Body of Hershel ‘Woody’ Williams Will Lie in State in U.S. Capitol

July 5, 2022 4:50 PM
Hershel ‘Woody’ Williams, poses for a photo before the start of a Sunset Parade at the Marine Corps War Memorial, Arlington, a., Sept. 2 2020. US Marine Corps Photo

Speaker of the House Nancy Pelosi and Senate Majority Leader Chuck Schumer announced the body of Medal of Honor recipient Herschel Woodrow “Woody” Williams will lie in state in the Capitol Rotunda.

In making the announcement Sunday, Pelosi, (D-Calif.) and Schumer, (D-N.Y.) said the proceedings honoring Chief Warrant Officer 4 Williams will take place after consulting with his family and Congress returns from the July recess.

Williams, 98, was the last surviving World War II Medal of Honor recipient. The Marine Corps veteran was awarded the nation’s highest award for his actions on Iwo Jima. He died Wednesday, June 29, surrounded by family, at the VA Medical Center in Huntington, W.Va.

Details on the arrival and departure ceremonies at the Capitol will be announced at a later date.

“When Woody lies in honor under the Capitol Dome, it will be with immense gratitude for his service that the Congress will pay tribute to this legendary hero — and all of the patriots who fought for our nation in World War II,” Pelosi said in a statement accompanying the announcement.

Official imagery from the memorial services for Chief Warrant Officer 4 Herschel Woodrow ‘Woody’ Williams, Medal of Honor recipient, held at the West Virginia State Capitol, Sunday, July 3, 2022. US Army National Guard Photo

Schumer added, ‘“This is only a small tribute to someone who has made as impactful contributions to America as Woody and all our brave soldiers who fought against tyranny and defended our country in World War II. Whether it was for his acts of bravery in combat or his tireless advocacy for all veterans and their families, Woody made our entire country, especially his fellow West Virginians, proud.”

Following his service in the retaking of Guam, Williams was one of several demolition sergeants on Iwo Jima, USNI News previously reported. In the fighting that emerged there, he became the last one left. One of Williams’ responsibilities was to take out pillboxes that were protecting Japanese airfields.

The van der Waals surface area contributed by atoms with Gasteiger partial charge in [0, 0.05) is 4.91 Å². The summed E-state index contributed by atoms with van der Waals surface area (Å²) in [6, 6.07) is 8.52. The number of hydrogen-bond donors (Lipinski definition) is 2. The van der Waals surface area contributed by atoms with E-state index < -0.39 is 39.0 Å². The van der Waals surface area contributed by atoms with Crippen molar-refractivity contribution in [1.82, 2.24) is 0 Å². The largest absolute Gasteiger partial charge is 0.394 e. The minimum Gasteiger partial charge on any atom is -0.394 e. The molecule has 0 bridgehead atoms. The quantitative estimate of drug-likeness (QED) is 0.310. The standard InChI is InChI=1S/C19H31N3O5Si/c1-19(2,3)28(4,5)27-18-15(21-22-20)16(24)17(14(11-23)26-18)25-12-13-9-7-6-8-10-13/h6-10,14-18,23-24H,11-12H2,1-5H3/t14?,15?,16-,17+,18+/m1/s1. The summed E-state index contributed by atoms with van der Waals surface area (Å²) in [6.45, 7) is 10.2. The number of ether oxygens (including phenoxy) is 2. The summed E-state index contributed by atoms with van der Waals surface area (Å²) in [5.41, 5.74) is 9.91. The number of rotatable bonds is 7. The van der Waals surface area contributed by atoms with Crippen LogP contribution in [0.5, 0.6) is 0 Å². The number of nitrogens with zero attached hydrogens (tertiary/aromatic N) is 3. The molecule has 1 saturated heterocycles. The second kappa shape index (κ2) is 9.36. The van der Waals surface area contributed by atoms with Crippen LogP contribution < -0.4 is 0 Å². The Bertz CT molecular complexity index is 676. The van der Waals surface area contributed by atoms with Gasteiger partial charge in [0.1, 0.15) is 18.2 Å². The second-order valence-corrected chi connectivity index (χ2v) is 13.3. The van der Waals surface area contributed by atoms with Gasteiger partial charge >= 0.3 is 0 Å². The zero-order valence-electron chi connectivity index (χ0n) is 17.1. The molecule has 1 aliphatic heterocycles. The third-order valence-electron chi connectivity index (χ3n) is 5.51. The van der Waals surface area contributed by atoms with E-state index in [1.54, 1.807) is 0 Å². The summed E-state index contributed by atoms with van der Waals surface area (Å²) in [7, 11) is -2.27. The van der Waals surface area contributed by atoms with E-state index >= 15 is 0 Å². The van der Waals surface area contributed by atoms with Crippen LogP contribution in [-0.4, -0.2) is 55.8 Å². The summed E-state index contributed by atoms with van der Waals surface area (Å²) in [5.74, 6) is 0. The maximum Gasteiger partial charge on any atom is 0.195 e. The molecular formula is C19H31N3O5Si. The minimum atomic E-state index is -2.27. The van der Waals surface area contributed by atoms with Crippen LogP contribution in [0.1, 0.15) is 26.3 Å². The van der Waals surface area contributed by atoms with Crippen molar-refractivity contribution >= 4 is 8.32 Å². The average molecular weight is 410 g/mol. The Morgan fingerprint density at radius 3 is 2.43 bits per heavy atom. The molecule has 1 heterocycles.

“Bazookas and that sort of thing had no effect on them, because they were so thick and well built,” Williams said in a 2017 interview for the Department of Defense. “The only way to actually eliminate the enemy inside those pillboxes was by flamethrower.”

As the only demolition sergeant left at Iwo Jima, Williams went forward with four riflemen to protect him and took out seven pillboxes. That helped to neutralize the Japanese strongholds, according to Defense Department feature story on his service.

“That made a hole big enough that [the company] could go through and get behind any other pillboxes that were in that area,” Williams told the Department of Defense. “Once you got behind the pillboxes, then we had the advantage.”

President Harry Truman presented him with the Medal of Honor.

Williams, from Quiet Dell, W.Va., served for 20 years in the Marine Corps and the Marine Corps Reserve. Following his time in uniform, he was known for his advocacy of veterans’ issues and strong support for Gold Star families.

Williams lent his name to multiple memorials, including the Hershel “Woody” Williams VA Medical Center in Huntington, West Va., where he died. A naval vessel, USS Hershel “Woody” Williams (ESB-4), was commissioned in 2020.

John Grady

John Grady

John Grady, a former managing editor of Navy Times, retired as director of communications for the Association of the United States Army. His reporting on national defense and national security has appeared on Breaking Defense,,,, Government Executive and USNI News.

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